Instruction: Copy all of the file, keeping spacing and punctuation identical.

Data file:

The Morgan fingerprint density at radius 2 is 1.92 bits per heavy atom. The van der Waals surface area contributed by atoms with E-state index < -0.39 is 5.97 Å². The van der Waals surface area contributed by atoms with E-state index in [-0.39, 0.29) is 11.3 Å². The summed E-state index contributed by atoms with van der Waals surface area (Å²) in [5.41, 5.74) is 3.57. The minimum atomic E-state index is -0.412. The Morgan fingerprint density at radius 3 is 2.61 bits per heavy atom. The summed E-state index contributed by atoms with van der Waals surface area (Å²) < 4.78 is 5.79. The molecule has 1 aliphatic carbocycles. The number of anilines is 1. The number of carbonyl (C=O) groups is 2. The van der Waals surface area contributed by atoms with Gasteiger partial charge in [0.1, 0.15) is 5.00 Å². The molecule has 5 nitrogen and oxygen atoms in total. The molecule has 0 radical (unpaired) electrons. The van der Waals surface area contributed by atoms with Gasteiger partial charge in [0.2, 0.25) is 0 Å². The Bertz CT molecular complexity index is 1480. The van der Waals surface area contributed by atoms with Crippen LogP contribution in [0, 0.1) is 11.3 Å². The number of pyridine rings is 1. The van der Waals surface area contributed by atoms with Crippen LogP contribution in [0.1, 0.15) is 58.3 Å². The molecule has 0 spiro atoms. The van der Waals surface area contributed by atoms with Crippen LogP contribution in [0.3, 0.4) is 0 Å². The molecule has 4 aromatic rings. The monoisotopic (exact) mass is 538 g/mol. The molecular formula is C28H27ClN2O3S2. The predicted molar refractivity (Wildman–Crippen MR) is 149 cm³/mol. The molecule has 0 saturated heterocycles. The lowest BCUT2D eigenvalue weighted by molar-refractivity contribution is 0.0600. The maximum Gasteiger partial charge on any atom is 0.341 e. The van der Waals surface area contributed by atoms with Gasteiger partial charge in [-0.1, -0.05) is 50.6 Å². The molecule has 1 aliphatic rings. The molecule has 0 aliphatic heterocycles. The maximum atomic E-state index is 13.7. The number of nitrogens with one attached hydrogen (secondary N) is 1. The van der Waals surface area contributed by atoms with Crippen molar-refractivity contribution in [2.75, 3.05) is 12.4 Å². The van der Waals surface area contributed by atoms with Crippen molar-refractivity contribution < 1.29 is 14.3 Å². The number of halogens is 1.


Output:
The Morgan fingerprint density at radius 2 is 1.92 bits per heavy atom. The van der Waals surface area contributed by atoms with E-state index < -0.39 is 5.97 Å². The van der Waals surface area contributed by atoms with E-state index in [-0.39, 0.29) is 11.3 Å². The summed E-state index contributed by atoms with van der Waals surface area (Å²) in [5.41, 5.74) is 3.57. The minimum atomic E-state index is -0.412. The Morgan fingerprint density at radius 3 is 2.61 bits per heavy atom. The summed E-state index contributed by atoms with van der Waals surface area (Å²) < 4.78 is 5.79. The molecule has 1 aliphatic carbocycles. The number of anilines is 1. The number of carbonyl (C=O) groups is 2. The van der Waals surface area contributed by atoms with Gasteiger partial charge in [0.1, 0.15) is 5.00 Å². The molecule has 5 nitrogen and oxygen atoms in total. The molecule has 0 radical (unpaired) electrons. The van der Waals surface area contributed by atoms with Gasteiger partial charge in [0.2, 0.25) is 0 Å². The Bertz CT molecular complexity index is 1480. The van der Waals surface area contributed by atoms with Crippen LogP contribution in [0, 0.1) is 11.3 Å². The number of pyridine rings is 1. The van der Waals surface area contributed by atoms with Crippen LogP contribution in [0.1, 0.15) is 58.3 Å². The molecule has 0 spiro atoms. The van der Waals surface area contributed by atoms with Crippen LogP contribution in [0.3, 0.4) is 0 Å². The molecule has 4 aromatic rings. The monoisotopic (exact) mass is 538 g/mol. The molecular formula is C28H27ClN2O3S2. The predicted molar refractivity (Wildman–Crippen MR) is 149 cm³/mol. The molecule has 0 saturated heterocycles. The lowest BCUT2D eigenvalue weighted by molar-refractivity contribution is 0.0600. The maximum Gasteiger partial charge on any atom is 0.341 e. The van der Waals surface area contributed by atoms with Gasteiger partial charge in [-0.1, -0.05) is 50.6 Å². The molecule has 1 aliphatic rings. The molecule has 0 aliphatic heterocycles. The maximum atomic E-state index is 13.7. The number of nitrogens with one attached hydrogen (secondary N) is 1. The van der Waals surface area contributed by atoms with Crippen molar-refractivity contribution in [2.75, 3.05) is 12.4 Å². The van der Waals surface area contributed by atoms with Crippen molar-refractivity contribution < 1.29 is 14.3 Å². The number of halogens is 1.